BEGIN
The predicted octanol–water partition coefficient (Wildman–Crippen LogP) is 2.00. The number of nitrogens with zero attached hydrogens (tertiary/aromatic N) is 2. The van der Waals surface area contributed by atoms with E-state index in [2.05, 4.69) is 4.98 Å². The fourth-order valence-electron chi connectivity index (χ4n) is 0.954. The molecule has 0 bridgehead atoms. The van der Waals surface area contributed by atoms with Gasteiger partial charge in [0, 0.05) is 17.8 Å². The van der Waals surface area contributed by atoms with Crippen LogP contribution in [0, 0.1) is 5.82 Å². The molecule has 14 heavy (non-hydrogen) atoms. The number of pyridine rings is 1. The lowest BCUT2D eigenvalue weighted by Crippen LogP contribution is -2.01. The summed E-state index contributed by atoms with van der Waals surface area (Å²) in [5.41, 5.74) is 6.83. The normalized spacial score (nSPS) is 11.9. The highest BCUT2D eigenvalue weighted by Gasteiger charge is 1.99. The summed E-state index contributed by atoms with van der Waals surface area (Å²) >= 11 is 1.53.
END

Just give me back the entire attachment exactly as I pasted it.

The predicted octanol–water partition coefficient (Wildman–Crippen LogP) is 2.00. The number of nitrogens with zero attached hydrogens (tertiary/aromatic N) is 2. The van der Waals surface area contributed by atoms with E-state index in [2.05, 4.69) is 4.98 Å². The fourth-order valence-electron chi connectivity index (χ4n) is 0.954. The molecule has 0 bridgehead atoms. The van der Waals surface area contributed by atoms with Gasteiger partial charge in [0, 0.05) is 17.8 Å². The van der Waals surface area contributed by atoms with Crippen LogP contribution in [0, 0.1) is 5.82 Å². The molecule has 14 heavy (non-hydrogen) atoms. The number of pyridine rings is 1. The lowest BCUT2D eigenvalue weighted by Crippen LogP contribution is -2.01. The summed E-state index contributed by atoms with van der Waals surface area (Å²) in [5.41, 5.74) is 6.83. The normalized spacial score (nSPS) is 11.9. The highest BCUT2D eigenvalue weighted by Gasteiger charge is 1.99. The summed E-state index contributed by atoms with van der Waals surface area (Å²) >= 11 is 1.53.